“There’s a lot of focus on sustainability advertising and misleading statements in ads. The new laws and regulations around ESG require disclosures and regulatory filings and that information will be scrutinised not just by regulators but also environmental and shareholder activists. So the risk is going to increase.”

Find out how key jurisdictions are responding to the ESG movement. Click here to read the Law Over Borders ESG comparative guide

Get to know Ulysses...

What are you doing personally to become more sustainable?

“These are such systemic, huge challenges – climate change, racial injustice and so on – what can individual decisions really do? But I am of the view that the accumulation of millions of good, sustainable individual decisions can actually amount to something that has real impact. So I try to be mindful and deliberate about the choices that I make.

“I love meat – a good steak is one of the most delicious things you can eat – but I recognise that the climate impact of that is off the charts so I try to eat vegan, two meals a day, every day of the week, and then have some fish or chicken for dinner. My wife and I also drive an electric vehicle, and try to be thoughtful about our travel, so we try to be mindful about the way we get around and vacation.

“Maybe most importantly, we have young-ish kids and so we really try to make them understand the broader significance of the choices they make and the real impact that they have in the world. And so really educate them to be even more thoughtful from an earlier point in their lives about how actually those individual decisions that they make can really make a difference.”

Did you take up any new hobbies during lockdown and are you still doing them?

“For so many people a predominant aspect of pandemic life was just the surge in the increase of screens in our lives. So one of the things that we tried to do was have more analogue experiences. We created what we called our tech Sabbath Sunday, which meant that Sunday was a day free from as much technology as possible – but absolutely no screens. So reading books and magazines and newspapers, playing physical games like Scrabble and other board games, listening to albums on a turntable and not relying on Spotify or digital music. We’ve definitely slid on that – the kids are older and their expectations are a bit different, but we’ve been talking about bringing back the tech Sabbath.”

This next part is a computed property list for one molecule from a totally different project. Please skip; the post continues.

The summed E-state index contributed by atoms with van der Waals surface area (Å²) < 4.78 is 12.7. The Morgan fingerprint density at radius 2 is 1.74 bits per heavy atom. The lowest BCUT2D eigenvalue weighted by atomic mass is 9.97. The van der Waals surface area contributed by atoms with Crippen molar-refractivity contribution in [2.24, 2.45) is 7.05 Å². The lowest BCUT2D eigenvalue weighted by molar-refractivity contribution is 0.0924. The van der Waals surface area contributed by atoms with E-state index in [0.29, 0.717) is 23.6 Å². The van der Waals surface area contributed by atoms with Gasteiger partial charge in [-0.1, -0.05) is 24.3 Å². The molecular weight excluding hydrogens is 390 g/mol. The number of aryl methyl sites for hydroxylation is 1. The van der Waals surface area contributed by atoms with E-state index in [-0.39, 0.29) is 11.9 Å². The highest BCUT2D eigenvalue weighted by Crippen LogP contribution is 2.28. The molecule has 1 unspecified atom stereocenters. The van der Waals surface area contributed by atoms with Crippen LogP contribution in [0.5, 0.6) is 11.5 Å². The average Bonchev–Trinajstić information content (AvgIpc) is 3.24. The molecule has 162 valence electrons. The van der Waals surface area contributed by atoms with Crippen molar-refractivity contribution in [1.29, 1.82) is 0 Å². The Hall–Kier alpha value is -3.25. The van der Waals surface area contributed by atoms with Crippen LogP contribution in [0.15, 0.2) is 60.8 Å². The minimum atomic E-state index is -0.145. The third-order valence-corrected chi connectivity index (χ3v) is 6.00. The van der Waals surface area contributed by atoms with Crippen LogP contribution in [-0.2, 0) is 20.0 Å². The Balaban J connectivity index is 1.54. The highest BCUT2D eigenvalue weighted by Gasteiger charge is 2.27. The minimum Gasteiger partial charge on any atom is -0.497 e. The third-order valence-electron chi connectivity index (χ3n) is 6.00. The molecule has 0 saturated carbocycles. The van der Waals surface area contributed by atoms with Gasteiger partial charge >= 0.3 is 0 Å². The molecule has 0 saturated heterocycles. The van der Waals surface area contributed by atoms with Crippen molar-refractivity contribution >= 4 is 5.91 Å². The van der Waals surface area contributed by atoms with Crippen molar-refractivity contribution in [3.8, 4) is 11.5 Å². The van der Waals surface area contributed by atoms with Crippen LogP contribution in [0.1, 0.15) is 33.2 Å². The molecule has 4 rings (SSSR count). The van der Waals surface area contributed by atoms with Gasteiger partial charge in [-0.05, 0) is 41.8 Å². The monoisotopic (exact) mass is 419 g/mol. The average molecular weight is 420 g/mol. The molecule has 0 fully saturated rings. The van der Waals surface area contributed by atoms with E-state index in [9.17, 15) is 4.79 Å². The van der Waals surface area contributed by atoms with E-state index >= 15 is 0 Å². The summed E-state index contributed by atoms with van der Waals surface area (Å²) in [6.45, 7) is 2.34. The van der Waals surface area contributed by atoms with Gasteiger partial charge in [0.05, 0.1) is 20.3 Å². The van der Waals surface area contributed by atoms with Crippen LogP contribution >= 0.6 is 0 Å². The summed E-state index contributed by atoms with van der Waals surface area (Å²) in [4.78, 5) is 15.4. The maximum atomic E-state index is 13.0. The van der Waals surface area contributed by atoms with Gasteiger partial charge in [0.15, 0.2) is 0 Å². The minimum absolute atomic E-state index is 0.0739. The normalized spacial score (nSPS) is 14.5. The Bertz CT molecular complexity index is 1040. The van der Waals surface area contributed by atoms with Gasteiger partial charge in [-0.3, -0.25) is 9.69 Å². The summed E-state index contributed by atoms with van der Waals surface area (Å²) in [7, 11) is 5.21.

If you weren’t practising law, what would you be doing?

“Probably diplomacy or journalism. I worked as a journalist before law school at the Chicago Reader. I think those two are career paths where my interests and skill sets align, so I probably would have gone into the US Foreign Service or something like that, or journalism.”

The GLP Law Over Borders ESG comparative guide is edited by Ulysses Smith, of Debevoise & Plimpton, and features contributions from leading law firms including: Bruchou & Funes de Rioja (Argentina), McKinney Bancroft & Hughes (Bahamas), Pinheiro Neto Advogados (Brazil), Carolina Queiroga Nogueira (Chile), Zhong Lun Law Firm (China), Debevoise & Plimpton (EU , Germany and US), Hannes Snellman Attorneys (Finland), Legance (Italy), City-Yuwa Partners (Japan), Von Wobeser y Sierra (Mexico), De Brauw Blackstone Westbroek (Netherlands), Rodrigo, Elías & Medrano (Peru), Kim & Chang (South Korea), Hannes Snellman Attorneys (Sweden), MME Legal (Switzerland), and Herbert Smith Freehills (UK).

For further information about the Law Over Borders comparative guides email associate publisher [email protected].